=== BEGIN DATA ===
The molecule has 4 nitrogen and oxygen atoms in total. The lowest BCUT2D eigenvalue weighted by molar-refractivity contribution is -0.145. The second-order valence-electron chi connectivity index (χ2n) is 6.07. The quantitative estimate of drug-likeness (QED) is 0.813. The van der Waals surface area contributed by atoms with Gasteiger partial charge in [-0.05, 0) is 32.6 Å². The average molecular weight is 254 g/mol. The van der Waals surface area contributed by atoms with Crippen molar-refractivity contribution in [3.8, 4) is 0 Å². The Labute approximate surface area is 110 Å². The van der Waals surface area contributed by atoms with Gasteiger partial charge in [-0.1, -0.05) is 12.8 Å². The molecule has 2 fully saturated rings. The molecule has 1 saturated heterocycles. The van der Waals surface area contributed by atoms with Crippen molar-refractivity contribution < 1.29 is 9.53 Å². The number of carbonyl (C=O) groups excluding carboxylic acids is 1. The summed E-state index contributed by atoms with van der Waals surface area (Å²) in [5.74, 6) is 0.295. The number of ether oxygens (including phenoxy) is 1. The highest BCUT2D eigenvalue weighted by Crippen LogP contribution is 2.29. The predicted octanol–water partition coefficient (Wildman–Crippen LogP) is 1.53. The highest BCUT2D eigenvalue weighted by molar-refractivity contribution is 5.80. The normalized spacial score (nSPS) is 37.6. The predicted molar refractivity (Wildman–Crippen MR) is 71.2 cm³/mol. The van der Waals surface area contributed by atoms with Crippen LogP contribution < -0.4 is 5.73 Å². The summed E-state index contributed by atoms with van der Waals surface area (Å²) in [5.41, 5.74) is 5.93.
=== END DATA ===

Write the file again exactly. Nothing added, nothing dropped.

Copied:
The molecule has 4 nitrogen and oxygen atoms in total. The lowest BCUT2D eigenvalue weighted by molar-refractivity contribution is -0.145. The second-order valence-electron chi connectivity index (χ2n) is 6.07. The quantitative estimate of drug-likeness (QED) is 0.813. The van der Waals surface area contributed by atoms with Gasteiger partial charge in [-0.05, 0) is 32.6 Å². The average molecular weight is 254 g/mol. The van der Waals surface area contributed by atoms with Crippen molar-refractivity contribution in [3.8, 4) is 0 Å². The Labute approximate surface area is 110 Å². The van der Waals surface area contributed by atoms with Gasteiger partial charge in [-0.1, -0.05) is 12.8 Å². The molecule has 2 fully saturated rings. The molecule has 1 saturated heterocycles. The van der Waals surface area contributed by atoms with Crippen molar-refractivity contribution < 1.29 is 9.53 Å². The number of carbonyl (C=O) groups excluding carboxylic acids is 1. The summed E-state index contributed by atoms with van der Waals surface area (Å²) in [5.74, 6) is 0.295. The number of ether oxygens (including phenoxy) is 1. The highest BCUT2D eigenvalue weighted by Crippen LogP contribution is 2.29. The predicted octanol–water partition coefficient (Wildman–Crippen LogP) is 1.53. The highest BCUT2D eigenvalue weighted by molar-refractivity contribution is 5.80. The normalized spacial score (nSPS) is 37.6. The predicted molar refractivity (Wildman–Crippen MR) is 71.2 cm³/mol. The van der Waals surface area contributed by atoms with Crippen LogP contribution < -0.4 is 5.73 Å². The summed E-state index contributed by atoms with van der Waals surface area (Å²) in [5.41, 5.74) is 5.93.